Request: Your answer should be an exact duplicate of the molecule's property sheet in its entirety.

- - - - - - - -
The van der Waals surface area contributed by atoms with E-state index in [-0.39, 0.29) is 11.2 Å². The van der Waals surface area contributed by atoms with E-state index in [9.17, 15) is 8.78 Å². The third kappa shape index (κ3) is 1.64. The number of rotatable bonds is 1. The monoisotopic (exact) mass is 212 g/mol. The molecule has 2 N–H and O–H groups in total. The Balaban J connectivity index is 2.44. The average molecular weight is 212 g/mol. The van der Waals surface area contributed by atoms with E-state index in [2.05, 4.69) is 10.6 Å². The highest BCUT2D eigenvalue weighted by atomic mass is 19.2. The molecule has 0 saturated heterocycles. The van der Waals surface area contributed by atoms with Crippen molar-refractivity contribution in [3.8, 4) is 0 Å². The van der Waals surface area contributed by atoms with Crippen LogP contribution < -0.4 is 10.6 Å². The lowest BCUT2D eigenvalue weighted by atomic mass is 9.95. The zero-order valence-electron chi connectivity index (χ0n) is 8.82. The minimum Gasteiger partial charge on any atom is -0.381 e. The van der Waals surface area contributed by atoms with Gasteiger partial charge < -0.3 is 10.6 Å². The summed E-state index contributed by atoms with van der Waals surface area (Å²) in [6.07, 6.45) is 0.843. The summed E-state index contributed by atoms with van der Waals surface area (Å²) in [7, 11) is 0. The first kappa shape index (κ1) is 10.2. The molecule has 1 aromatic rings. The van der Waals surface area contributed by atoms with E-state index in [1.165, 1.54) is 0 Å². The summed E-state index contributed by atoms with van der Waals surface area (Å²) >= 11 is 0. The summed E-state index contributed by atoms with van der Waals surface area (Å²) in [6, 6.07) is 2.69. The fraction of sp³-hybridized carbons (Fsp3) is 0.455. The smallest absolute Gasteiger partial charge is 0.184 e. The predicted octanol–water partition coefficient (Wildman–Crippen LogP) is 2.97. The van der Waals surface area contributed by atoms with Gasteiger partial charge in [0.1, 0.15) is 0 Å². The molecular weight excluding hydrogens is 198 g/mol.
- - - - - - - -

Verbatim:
The van der Waals surface area contributed by atoms with E-state index in [-0.39, 0.29) is 11.2 Å². The van der Waals surface area contributed by atoms with E-state index in [9.17, 15) is 8.78 Å². The third kappa shape index (κ3) is 1.64. The number of rotatable bonds is 1. The monoisotopic (exact) mass is 212 g/mol. The molecule has 2 N–H and O–H groups in total. The Balaban J connectivity index is 2.44. The average molecular weight is 212 g/mol. The van der Waals surface area contributed by atoms with E-state index in [2.05, 4.69) is 10.6 Å². The highest BCUT2D eigenvalue weighted by atomic mass is 19.2. The molecule has 0 saturated heterocycles. The van der Waals surface area contributed by atoms with Crippen molar-refractivity contribution in [3.8, 4) is 0 Å². The van der Waals surface area contributed by atoms with Crippen LogP contribution < -0.4 is 10.6 Å². The lowest BCUT2D eigenvalue weighted by atomic mass is 9.95. The zero-order valence-electron chi connectivity index (χ0n) is 8.82. The minimum Gasteiger partial charge on any atom is -0.381 e. The van der Waals surface area contributed by atoms with Gasteiger partial charge < -0.3 is 10.6 Å². The summed E-state index contributed by atoms with van der Waals surface area (Å²) in [6.07, 6.45) is 0.843. The summed E-state index contributed by atoms with van der Waals surface area (Å²) in [7, 11) is 0. The first kappa shape index (κ1) is 10.2. The molecule has 1 aromatic rings. The van der Waals surface area contributed by atoms with E-state index in [1.165, 1.54) is 0 Å². The summed E-state index contributed by atoms with van der Waals surface area (Å²) >= 11 is 0. The summed E-state index contributed by atoms with van der Waals surface area (Å²) in [6, 6.07) is 2.69. The fraction of sp³-hybridized carbons (Fsp3) is 0.455. The smallest absolute Gasteiger partial charge is 0.184 e. The predicted octanol–water partition coefficient (Wildman–Crippen LogP) is 2.97. The van der Waals surface area contributed by atoms with Gasteiger partial charge in [0.1, 0.15) is 0 Å². The molecular weight excluding hydrogens is 198 g/mol.